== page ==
Kenosha Ferrell, National Conference of Black Lawyers
Kenosha Ferrell, Esq., LL.M. is the founder of the Ferrell Law Firm, a family law practice geared towards providing principled and aggressive representation to clients throughout central Mississippi. Having been raised in Mississippi, listening to his elders tell stories, Mr. Ferrell was always made to feel that he was special, that his life had meaning and that each and every one of us had an important purpose. With this as his foundation, as he grew older and came to better understand and appreciate the difficult road traveled by his grandparents and parents, Mr. Ferrell knew that he was not merely the beneficiary of something important, but the inheritor of a history of struggle. He is a descendant of the BLUES PEOPLE, those souls that created a vibrant culture against almost impossible odds, while managing to hold on to their humanity. It has been this foundation, more so than any other, that has informed his worldview and led him to the conclusion that his first allegiance is to those that Frantz Fanon called the “wretched of the earth,” those marginalized voices that are seldom, if ever heard. Mr. Ferrell believes the very essence of human rights is found in consciously siding with the powerless and less fortunate! Mr. Ferrell earned his LL.M. degree in International Law from the University of Miami School of Law in May 2011; his Juris Doctor degree from Howard University School of Law in December 1999; and his Bachelor of Business Administration degree in Political Science from the University of Miami in June 1992.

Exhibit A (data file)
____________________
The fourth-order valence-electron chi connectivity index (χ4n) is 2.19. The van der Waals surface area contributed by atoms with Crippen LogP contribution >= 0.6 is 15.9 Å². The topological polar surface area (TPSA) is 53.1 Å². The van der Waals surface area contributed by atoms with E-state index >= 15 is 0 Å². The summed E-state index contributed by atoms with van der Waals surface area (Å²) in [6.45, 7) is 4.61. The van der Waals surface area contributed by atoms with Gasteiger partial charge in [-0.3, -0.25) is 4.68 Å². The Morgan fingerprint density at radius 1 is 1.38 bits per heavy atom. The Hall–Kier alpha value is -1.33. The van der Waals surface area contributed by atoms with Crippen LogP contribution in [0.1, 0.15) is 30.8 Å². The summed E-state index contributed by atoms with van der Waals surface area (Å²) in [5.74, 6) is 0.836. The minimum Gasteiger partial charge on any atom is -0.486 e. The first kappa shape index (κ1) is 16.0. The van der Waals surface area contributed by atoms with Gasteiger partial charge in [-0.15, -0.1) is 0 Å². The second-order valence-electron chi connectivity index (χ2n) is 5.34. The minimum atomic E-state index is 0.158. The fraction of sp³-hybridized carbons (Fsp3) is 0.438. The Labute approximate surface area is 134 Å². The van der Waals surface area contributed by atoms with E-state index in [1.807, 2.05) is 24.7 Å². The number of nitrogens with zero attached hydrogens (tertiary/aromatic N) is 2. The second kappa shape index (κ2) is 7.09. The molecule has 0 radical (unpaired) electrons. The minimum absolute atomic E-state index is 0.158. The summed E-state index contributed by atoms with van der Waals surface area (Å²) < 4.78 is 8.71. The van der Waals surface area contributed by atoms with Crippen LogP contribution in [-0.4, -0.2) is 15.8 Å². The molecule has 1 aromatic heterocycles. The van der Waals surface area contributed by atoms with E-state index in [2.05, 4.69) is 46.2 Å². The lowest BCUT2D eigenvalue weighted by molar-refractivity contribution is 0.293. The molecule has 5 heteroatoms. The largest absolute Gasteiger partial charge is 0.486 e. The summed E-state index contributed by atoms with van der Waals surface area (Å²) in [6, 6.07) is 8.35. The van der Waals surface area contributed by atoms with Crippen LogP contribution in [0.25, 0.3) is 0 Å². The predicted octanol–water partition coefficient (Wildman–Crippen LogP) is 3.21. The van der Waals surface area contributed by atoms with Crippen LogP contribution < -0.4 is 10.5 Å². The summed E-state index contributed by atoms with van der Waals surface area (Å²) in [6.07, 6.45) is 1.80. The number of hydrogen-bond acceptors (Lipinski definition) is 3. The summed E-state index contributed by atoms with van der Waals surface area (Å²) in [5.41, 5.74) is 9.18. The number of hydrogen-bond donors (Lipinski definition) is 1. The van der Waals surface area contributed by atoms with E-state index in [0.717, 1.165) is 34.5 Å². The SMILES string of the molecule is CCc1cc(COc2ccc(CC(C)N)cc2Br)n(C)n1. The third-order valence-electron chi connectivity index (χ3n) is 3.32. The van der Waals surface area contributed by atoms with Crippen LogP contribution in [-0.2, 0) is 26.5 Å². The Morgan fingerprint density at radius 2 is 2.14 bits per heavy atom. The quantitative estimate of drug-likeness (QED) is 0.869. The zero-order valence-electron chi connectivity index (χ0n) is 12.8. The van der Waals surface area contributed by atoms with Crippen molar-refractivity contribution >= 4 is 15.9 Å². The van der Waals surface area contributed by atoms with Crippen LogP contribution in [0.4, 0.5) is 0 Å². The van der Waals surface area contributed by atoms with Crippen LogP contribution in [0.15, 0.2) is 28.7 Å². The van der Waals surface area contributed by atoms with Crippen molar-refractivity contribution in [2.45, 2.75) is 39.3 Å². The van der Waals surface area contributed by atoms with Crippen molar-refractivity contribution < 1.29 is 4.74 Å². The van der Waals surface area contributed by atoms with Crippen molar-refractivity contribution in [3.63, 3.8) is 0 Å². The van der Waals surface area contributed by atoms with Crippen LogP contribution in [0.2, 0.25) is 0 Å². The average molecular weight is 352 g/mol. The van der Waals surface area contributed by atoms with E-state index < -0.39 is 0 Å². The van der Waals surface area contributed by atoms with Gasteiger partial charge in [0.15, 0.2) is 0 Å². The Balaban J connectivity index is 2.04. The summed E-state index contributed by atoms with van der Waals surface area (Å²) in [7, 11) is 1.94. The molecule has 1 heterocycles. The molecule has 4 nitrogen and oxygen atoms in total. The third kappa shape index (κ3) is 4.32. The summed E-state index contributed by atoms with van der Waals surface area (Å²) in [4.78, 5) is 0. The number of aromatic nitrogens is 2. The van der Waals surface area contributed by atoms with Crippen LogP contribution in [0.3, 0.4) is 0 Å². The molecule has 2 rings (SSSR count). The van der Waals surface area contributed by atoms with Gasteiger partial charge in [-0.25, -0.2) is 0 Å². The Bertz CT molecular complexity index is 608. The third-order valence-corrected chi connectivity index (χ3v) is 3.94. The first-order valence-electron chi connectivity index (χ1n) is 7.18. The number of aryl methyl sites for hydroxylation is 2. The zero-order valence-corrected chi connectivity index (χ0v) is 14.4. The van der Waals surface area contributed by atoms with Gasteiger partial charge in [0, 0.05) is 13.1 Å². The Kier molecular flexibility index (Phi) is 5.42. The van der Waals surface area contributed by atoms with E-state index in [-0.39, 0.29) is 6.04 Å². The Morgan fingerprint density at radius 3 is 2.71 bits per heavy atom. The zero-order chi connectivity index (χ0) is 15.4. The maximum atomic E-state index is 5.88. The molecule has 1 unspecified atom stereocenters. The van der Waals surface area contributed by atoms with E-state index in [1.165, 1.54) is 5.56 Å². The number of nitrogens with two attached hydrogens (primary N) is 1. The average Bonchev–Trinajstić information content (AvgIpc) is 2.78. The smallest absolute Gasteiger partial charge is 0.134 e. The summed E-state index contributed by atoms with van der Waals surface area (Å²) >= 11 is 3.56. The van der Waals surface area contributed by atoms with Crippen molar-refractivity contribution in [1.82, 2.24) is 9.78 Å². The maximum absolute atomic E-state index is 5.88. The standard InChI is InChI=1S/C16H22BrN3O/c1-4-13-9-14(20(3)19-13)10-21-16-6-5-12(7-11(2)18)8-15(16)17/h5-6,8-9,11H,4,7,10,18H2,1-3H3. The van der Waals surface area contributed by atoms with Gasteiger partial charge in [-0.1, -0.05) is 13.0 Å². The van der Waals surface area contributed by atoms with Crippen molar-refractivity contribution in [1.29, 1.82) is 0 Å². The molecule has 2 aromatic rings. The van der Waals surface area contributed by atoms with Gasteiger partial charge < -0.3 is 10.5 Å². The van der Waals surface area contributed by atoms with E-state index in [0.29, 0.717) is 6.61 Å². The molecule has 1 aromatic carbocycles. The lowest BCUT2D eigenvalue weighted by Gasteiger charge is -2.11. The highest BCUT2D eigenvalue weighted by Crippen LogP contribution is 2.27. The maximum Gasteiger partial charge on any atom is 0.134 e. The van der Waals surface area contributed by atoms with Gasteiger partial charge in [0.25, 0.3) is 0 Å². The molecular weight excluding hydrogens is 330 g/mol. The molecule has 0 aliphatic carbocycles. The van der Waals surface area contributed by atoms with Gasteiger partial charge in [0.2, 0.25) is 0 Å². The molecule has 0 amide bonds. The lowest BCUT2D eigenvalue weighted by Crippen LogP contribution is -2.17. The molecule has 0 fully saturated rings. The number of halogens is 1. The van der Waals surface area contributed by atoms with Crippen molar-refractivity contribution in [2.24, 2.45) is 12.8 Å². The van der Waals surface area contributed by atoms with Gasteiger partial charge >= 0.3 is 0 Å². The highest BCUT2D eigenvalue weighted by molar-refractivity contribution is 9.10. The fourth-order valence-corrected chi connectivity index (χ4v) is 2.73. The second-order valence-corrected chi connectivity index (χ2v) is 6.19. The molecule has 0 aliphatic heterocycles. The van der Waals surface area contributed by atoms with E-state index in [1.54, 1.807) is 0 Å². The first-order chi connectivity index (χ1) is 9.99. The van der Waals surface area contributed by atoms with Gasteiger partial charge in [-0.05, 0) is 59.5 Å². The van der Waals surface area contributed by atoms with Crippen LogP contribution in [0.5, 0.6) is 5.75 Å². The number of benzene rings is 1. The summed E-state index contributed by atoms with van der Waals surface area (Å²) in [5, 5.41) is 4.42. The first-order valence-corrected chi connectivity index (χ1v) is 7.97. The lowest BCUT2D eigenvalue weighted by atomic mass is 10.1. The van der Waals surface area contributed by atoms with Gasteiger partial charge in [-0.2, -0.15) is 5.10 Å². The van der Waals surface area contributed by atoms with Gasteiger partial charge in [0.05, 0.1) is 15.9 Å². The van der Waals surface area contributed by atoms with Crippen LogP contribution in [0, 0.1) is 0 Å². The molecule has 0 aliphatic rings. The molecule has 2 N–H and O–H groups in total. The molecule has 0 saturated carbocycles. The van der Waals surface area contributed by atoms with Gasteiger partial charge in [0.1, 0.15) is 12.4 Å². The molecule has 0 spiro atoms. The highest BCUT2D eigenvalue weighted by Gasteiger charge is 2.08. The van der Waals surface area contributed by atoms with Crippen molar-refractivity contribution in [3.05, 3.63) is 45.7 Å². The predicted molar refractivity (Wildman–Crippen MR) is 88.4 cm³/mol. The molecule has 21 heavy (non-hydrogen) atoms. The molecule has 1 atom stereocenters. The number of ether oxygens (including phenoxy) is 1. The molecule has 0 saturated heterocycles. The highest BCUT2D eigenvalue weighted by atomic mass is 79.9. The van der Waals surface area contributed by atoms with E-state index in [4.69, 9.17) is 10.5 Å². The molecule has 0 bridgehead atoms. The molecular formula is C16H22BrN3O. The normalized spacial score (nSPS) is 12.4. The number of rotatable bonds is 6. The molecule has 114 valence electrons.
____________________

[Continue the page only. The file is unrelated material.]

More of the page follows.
Amanda Garces started working in immigrants rights organizing in New Jersey, where she lived for more than a decade after immigrating from Colombia, and where she worked organizing day laborers to fight anti-immigrant initiatives and wage theft. Prior to becoming a mother and consultant, Amanda worked as the campaign director for lace’s Prison Divestment Campaign and spent six years with the Institute of Popular Education of Southern California (IDEPSCA). At IDEPSCA, Amanda was an organizer before becoming the Administrative Controller. She also co-founded the Mobile Voices Project, or VozMob, a digital storytelling platform by and for immigrant and low-wage workers to create and disseminate stories about their lives and communities directly from cell phones. Mobil Voices was recipient of the 2011 World Summit Award in the category M-Inclusion and Empowerment. (The World Summit Award is the global flagship initiative on e- and m-content of the United Nations and its Global Alliance for ICT and Development (UN GAID), held in Collaboration with UNESCO and UNIDO.